Published Dec 03, 2018Recorded under the umbrella of Odd Future, Earl Sweatshirt's 2010 debut was that year's most divisive rap record. Some people liked it; many more shook their heads quizzically. Earl was 15 at the time, a giggling pyromaniac whose hijinks kept the rest of his 10th grade class on perpetually high alert.
That record left behind an insuperable legacy; Earl will never be able to fully move on. But by cloaking himself in secrecy and withholding the most basic autobiographical details, Earl, now a fiercely private 24-year-old, can at least keep us at a healthy distance.
Toward the end of new album Some Rap Songs, Earl recounts sitting in his modest apartment and fulminating on his lack of stardom. Is it any wonder? There are zero hooks on Some Rap Songs; the beats are so amorphous, sedentary and unusual that they would give even Madlib pause.
Earl can rap — boy, can he ever — stringing syllables together like a young Ras Kass, but he's getting more convoluted with age, so the listener has to spend ever more time combing through goblets of impasto to find something quotable.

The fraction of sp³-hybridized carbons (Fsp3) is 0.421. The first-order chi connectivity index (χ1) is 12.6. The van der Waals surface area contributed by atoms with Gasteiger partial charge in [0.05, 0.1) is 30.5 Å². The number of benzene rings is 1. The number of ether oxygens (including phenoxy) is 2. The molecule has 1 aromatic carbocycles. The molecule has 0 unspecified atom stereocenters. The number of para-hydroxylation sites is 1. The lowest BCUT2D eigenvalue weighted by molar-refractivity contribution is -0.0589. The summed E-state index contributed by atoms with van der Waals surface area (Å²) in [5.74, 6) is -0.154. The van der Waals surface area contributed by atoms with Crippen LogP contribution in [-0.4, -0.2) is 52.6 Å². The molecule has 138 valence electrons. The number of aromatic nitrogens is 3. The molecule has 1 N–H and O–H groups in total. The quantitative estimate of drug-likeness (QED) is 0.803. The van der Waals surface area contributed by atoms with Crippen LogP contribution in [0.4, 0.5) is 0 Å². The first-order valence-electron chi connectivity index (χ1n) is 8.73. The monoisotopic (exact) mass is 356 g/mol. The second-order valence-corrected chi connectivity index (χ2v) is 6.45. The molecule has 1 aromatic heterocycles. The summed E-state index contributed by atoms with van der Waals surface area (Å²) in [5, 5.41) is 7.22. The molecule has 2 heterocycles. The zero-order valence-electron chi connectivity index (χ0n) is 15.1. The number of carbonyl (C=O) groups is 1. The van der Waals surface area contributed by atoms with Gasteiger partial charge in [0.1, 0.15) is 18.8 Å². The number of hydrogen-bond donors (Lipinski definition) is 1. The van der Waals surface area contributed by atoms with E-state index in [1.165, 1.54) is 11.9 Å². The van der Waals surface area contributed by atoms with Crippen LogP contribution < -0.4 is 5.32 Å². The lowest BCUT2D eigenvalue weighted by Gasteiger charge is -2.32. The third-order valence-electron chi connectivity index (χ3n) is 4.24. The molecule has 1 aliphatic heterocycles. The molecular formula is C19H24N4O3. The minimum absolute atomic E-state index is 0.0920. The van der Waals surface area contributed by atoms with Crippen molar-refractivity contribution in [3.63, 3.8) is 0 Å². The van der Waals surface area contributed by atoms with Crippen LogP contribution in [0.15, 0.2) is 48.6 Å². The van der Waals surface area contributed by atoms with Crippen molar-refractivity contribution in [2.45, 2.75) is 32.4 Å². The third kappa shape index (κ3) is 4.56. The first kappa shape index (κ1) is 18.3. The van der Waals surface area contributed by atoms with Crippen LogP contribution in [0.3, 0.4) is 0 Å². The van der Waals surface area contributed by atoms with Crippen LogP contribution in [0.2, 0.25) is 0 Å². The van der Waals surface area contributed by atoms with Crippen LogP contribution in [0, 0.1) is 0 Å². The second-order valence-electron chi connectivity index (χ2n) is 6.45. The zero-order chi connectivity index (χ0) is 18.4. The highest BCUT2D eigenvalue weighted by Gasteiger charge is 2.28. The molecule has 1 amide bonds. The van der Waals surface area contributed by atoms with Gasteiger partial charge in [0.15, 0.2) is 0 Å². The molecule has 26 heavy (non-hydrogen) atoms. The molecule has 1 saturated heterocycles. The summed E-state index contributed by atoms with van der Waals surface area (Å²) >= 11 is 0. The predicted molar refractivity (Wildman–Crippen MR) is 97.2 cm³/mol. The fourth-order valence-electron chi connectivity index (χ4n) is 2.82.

Although a very strong record for what it is, Some Rap Songs lacks the emotional power of the two albums that preceded it, particularly Doris, which charted Earl's transition back to civilian life from a Samoan wilderness camp. Today he'd prefer to genuflect at the altar of mystery. Give Earl credit for this much: he can still raise quizzical eyebrows. No matter how much things change, they stay the same. (Tan Cressida/Columbia)